'The King of Kaua‘i': Kaua‘i Museum’s Executive Director Shares His Love of Island History

Posted in: Culture & History, People, Things to Do

By Kent Coules, Publisher

Americans are obsessed with royalty—British royalty.

Visitors to Kaua‘i have an opportunity to learn the rich, fascinating and controversial history of the Kingdom of Hawai‘i’s royal families. At the Kaua‘i Museum in Līhu‘e, that includes a special emphasis on Kaua‘i’s King Kaumuali‘i, who ruled over Hawai‘i’s last independent state from King Kamehameha II until he was abducted in 1821.

“King Kaumuali‘i is the star here,” says Kaua‘i Museum Executive Director Chucky Boy Chock. “He is the biggest difference between us and other island museums.”

"Long before the small group of non-native Hawaiians plotted the overthrow of Queen Lili‘uokalani in 1893, which set in motion the annexation of the Hawaiian Kingdom in 1898, there was Kaua‘i’s fight for independence in the early 1800’s,” explains Chock. “Our amazing team of volunteers walk our guests through the preserved artifacts from the infamous ship Ha‘ahei o Hawai‘i, the luxury vessel King Kamehameha II used to capture King Kaumuali‘i. Smithsonian archaeologists excavated the Hanalei Bay shipwreck nearly two centuries later and have donated most of the rare discoveries to the Museum.”

I recently had the good fortune to enjoy a private tour of the Rice Street institution and came away impressed by the exhibits, the history and the people who dedicate their time to keep the stories of Kaua‘i and Ni‘ihau alive. The museum packs a lot into the Albert Spencer Wilcox Building. The building itself, originally a library, is a fine example of indigenous architecture. The museum has three blocks: the Hawaiian block, the immigrant block and the missionary block. I spent 90 minutes on site and barely finished the King Kaumuali‘i section.

Talking Story with Chucky Boy

Chucky Boy, an O‘ahu native who has lived on Kaua‘i for over 30 years, is (in no particular order) a musician, minister and small business owner who started volunteering at the museum over eight years ago, assuming the position of executive director in early 2017.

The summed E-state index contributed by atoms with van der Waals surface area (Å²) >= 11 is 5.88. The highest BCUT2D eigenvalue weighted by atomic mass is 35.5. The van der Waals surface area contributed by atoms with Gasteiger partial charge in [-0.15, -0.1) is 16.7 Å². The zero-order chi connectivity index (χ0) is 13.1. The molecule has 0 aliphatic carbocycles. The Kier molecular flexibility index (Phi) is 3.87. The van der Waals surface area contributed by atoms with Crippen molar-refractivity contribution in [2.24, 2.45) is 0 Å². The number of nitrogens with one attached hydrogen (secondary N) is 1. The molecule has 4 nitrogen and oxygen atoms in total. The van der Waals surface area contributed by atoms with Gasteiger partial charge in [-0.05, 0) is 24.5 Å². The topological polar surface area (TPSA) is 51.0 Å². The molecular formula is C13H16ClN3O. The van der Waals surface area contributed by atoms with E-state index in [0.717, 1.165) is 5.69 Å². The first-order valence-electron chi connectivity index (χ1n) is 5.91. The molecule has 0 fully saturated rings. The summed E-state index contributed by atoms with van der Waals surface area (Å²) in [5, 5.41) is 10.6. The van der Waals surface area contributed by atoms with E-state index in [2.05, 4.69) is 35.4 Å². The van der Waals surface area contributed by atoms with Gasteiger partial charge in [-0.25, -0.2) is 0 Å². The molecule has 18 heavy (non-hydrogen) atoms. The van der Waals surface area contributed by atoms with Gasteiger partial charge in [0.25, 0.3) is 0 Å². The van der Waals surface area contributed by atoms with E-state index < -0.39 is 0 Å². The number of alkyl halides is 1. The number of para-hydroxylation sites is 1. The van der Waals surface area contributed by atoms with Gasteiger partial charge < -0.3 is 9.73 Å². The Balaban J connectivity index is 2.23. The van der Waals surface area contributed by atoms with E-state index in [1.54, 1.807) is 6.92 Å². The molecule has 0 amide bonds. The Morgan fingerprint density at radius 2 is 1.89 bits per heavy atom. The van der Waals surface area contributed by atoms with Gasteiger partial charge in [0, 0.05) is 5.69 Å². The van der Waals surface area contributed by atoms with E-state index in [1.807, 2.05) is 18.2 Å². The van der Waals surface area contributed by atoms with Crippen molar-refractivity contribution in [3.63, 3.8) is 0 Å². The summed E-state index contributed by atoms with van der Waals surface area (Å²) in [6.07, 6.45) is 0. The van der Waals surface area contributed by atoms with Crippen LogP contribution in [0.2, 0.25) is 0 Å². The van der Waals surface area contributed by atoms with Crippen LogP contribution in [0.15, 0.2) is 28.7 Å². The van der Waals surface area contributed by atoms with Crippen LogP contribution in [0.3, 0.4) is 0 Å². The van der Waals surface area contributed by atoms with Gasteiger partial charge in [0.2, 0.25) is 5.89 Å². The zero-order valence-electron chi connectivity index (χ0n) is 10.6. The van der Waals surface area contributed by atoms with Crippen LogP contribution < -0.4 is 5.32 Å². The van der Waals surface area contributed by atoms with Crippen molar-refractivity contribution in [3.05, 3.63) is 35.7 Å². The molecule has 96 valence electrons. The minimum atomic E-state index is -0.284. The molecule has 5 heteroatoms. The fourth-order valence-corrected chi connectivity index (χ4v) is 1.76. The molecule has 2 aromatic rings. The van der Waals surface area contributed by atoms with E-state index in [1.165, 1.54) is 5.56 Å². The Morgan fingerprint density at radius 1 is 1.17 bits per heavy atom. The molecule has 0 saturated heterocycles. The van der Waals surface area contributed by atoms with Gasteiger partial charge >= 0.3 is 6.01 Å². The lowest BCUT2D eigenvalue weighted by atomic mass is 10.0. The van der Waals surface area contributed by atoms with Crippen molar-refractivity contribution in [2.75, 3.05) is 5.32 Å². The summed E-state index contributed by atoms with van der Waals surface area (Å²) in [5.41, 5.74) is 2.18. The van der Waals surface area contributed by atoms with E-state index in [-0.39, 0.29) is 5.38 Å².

How do you juggle all your responsibilities?

“You know, I’m at a good place in my life and choose to wear different hats. Though it’s a balancing act, somehow it works, mahalo ke akua (thanks be to God). When it comes to sleep, let’s just say it’s hard to watch the 10 p.m. news! 

If the museum caught on fire and you could only save one artifact, what would it be?  

A traditionally made ‘ahu‘ula (cloak) honoring Kaumuali‘i.

If you could meet one person, living or dead (not named Kaumuali‘i), who would it be?   

Easy, Duke Kahanamoku. A gentle, sincere Hawaiian.

You got to record a song you wrote, “Nā Ho‘okele ‘Ōpiopio,” in support of the Polynesian Voyaging Society’s Young Navigators, with Jack Johnson. What was that like?

Jack Johnson’s greatest trait is that what you see is what you get. He’s the real deal: down to earth and a great family man. The intent of our collaboration was truly one of kōkua (be of service) to help Nainoa (Thompson) in his quest to spread the message of sustainability and aloha!

Back to the museum. Has the museum hosted any notable visitors?   

The Emperor and Empress of Japan, actor John Belushi, singer Harry Belafonte and surfing world champion Kalani Vierra, just to name a few. It’s important to know that our staff believes every person visiting our museum is just as important as the next. Each guest is a bridge builder to the history of Kaua‘i and Ni‘ihau.

Kids ask the darndest things. Any favorites from the keiki?

I get some good ones. Questions like, “are you Hawaiian, and if so, have you surfed the Eddie?” My favorite though, was after naming all the wives of both Kamehameha and Kaumuali‘i, a visiting fourth grader asked me, “so how many wives do you have?”

Rich History in Paradise

Most visitors to Kaua‘i probably don’t book their trip intent on learning the rich history of their island destination. Learning more about the place they visit, however, will enhance their experience. The Kaua‘i Museum is a perfect rainy day activity. Even if it’s sunny every day you’re here, give your skin a break and come see this amazing gem for yourself.

And don’t forget to grab the coupon in the back of this book and collect your free souvenir coffee mug!


[This article originally appeared in print in the December 2018-February 2019 issue of This Week Kauai]

Chucky Boy Chock (left) with Nainoa Thompson (middle) and Jack Johnson (right)


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